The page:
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Interview with Special Needs Care Coordinator, David Wantate

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If you’re looking for David Wantate in the office, you probably won’t find him. He’s likely to be at the hospital with a refugee or transporting another to a doctor’s appointment. As the Special Needs Care Coordinator, David is on the front line of service, finding healthcare assistance for the most vulnerable.

David came to the US by himself, leaving his family behind in May 2013. He was later granted asylum status through the US government. In David’s home country, Uganda, he worked for several humanitarian agencies in the public health sector on issues ranging from HIV/AIDS prevention & care, tuberculosis prevention & care, reproductive health and gender based violence. David even worked closely with IRC Uganda while serving the United Nations High Commissioner for Refugees. His career has led him to work in Mongolia for two years and in Kenya on various short-term projects.

David has high hopes for the future despite the current political climate. “The IRC started in 1933 and it has been growing through various challenges. I’m very optimistic that even that within this storm, the IRC will survive and adapt to the situation. I’m looking for ways of insuring [IRC]’s mission, vision, and objectives are realized and continued with its good work. Having seen the IRC doing work back home, I’m really excited working with the IRC in the United States.  I don’t think I could have been anywhere else; I’m in the right place.”

What does your job entail?

For special needs care, our key role is to promote health and wellness of clients. We ensure clients access healthcare services that address their physical and psychological needs. One of our goals is to ensure refugees are successfully integrated within United States communities. We deal [mostly] with mental health: trauma, depression. We work with people who have gone through torture, persecution, harassment and abuse. We also have cases with lifelong illnesses such as cancer, diabetes and also the elderly.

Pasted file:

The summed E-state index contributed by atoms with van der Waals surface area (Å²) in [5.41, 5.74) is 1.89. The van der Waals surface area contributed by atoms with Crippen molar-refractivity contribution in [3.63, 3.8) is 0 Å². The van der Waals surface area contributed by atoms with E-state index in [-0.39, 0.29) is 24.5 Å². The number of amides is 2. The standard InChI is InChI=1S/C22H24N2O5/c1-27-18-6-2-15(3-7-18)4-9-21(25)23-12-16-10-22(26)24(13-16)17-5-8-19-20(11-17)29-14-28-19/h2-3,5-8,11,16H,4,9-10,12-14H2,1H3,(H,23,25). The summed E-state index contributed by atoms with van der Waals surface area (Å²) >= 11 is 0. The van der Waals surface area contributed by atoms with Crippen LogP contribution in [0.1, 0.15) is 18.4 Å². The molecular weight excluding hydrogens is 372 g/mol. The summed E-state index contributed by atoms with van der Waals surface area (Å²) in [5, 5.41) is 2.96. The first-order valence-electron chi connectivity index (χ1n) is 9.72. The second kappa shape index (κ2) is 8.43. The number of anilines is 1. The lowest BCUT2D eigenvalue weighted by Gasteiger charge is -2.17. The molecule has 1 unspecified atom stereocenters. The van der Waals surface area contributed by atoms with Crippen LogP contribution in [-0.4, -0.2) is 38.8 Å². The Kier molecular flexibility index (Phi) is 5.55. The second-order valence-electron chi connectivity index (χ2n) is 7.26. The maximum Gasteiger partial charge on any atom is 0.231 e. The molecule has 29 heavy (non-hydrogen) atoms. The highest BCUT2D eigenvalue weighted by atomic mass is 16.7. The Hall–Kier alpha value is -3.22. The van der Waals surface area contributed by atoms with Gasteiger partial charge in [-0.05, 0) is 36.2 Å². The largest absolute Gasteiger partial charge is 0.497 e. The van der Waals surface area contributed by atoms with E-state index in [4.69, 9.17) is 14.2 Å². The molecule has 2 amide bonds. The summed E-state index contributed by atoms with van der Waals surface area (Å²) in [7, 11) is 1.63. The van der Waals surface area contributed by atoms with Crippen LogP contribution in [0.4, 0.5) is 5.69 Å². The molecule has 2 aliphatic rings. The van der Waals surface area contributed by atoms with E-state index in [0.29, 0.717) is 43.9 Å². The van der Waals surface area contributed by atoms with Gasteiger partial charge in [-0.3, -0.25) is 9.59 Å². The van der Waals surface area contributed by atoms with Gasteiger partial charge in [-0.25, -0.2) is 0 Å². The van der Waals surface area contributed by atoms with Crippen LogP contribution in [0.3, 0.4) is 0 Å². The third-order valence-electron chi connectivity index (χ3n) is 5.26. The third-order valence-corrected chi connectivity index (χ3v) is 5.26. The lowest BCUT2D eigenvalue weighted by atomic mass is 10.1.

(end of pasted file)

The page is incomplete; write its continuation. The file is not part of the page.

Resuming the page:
We also provide healthcare access assistance. The system here is different from where [they] came from. This system is advanced, it’s complicated, and very bureaucratic. So it’s very difficult to navigate, so when people come in they may not be able to manage it on their own. They may not have heard about a primary care provider (PCP), managed care organization (MCO) or health insurance.  So we help these clients learn to navigate through the systems.  

We also provide direct services like logistical support.  We assist to transport people from their homes to a service points and appointments. Because when you're new in a country like the US it is very difficult. You need time to learn to use public transportation or even call a cab. We also need to remember that many of the refugees may not speak English. We try to help them navigate.